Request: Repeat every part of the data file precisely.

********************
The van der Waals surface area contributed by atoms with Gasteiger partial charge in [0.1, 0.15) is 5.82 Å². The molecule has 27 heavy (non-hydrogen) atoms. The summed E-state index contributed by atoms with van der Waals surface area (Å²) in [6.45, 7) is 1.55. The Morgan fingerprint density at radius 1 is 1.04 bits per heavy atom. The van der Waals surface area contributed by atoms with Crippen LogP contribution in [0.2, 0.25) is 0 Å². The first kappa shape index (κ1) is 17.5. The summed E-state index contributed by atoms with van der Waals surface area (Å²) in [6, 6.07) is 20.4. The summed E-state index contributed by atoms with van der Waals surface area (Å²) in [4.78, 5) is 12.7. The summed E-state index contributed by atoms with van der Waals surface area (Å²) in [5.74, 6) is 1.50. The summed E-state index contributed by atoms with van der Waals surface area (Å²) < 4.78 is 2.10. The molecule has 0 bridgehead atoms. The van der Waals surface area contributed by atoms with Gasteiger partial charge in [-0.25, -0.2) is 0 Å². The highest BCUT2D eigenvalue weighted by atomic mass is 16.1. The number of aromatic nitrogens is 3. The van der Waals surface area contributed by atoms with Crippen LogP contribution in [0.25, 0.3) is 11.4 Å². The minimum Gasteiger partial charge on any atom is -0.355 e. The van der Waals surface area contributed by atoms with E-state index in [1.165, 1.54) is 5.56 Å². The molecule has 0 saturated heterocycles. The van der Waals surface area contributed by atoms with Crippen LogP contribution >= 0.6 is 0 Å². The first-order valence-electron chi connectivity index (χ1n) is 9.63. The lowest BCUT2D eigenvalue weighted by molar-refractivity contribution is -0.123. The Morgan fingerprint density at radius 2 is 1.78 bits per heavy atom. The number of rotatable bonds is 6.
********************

The van der Waals surface area contributed by atoms with Gasteiger partial charge in [0.1, 0.15) is 5.82 Å². The molecule has 27 heavy (non-hydrogen) atoms. The summed E-state index contributed by atoms with van der Waals surface area (Å²) in [6.45, 7) is 1.55. The Morgan fingerprint density at radius 1 is 1.04 bits per heavy atom. The van der Waals surface area contributed by atoms with Crippen LogP contribution in [0.2, 0.25) is 0 Å². The first kappa shape index (κ1) is 17.5. The summed E-state index contributed by atoms with van der Waals surface area (Å²) in [6, 6.07) is 20.4. The summed E-state index contributed by atoms with van der Waals surface area (Å²) in [4.78, 5) is 12.7. The summed E-state index contributed by atoms with van der Waals surface area (Å²) in [5.74, 6) is 1.50. The summed E-state index contributed by atoms with van der Waals surface area (Å²) < 4.78 is 2.10. The molecule has 0 bridgehead atoms. The van der Waals surface area contributed by atoms with Gasteiger partial charge in [-0.25, -0.2) is 0 Å². The highest BCUT2D eigenvalue weighted by atomic mass is 16.1. The number of aromatic nitrogens is 3. The van der Waals surface area contributed by atoms with Crippen LogP contribution in [0.25, 0.3) is 11.4 Å². The minimum Gasteiger partial charge on any atom is -0.355 e. The van der Waals surface area contributed by atoms with E-state index in [1.165, 1.54) is 5.56 Å². The molecule has 0 saturated heterocycles. The van der Waals surface area contributed by atoms with Crippen LogP contribution >= 0.6 is 0 Å². The first-order valence-electron chi connectivity index (χ1n) is 9.63. The lowest BCUT2D eigenvalue weighted by molar-refractivity contribution is -0.123. The Morgan fingerprint density at radius 2 is 1.78 bits per heavy atom. The number of rotatable bonds is 6.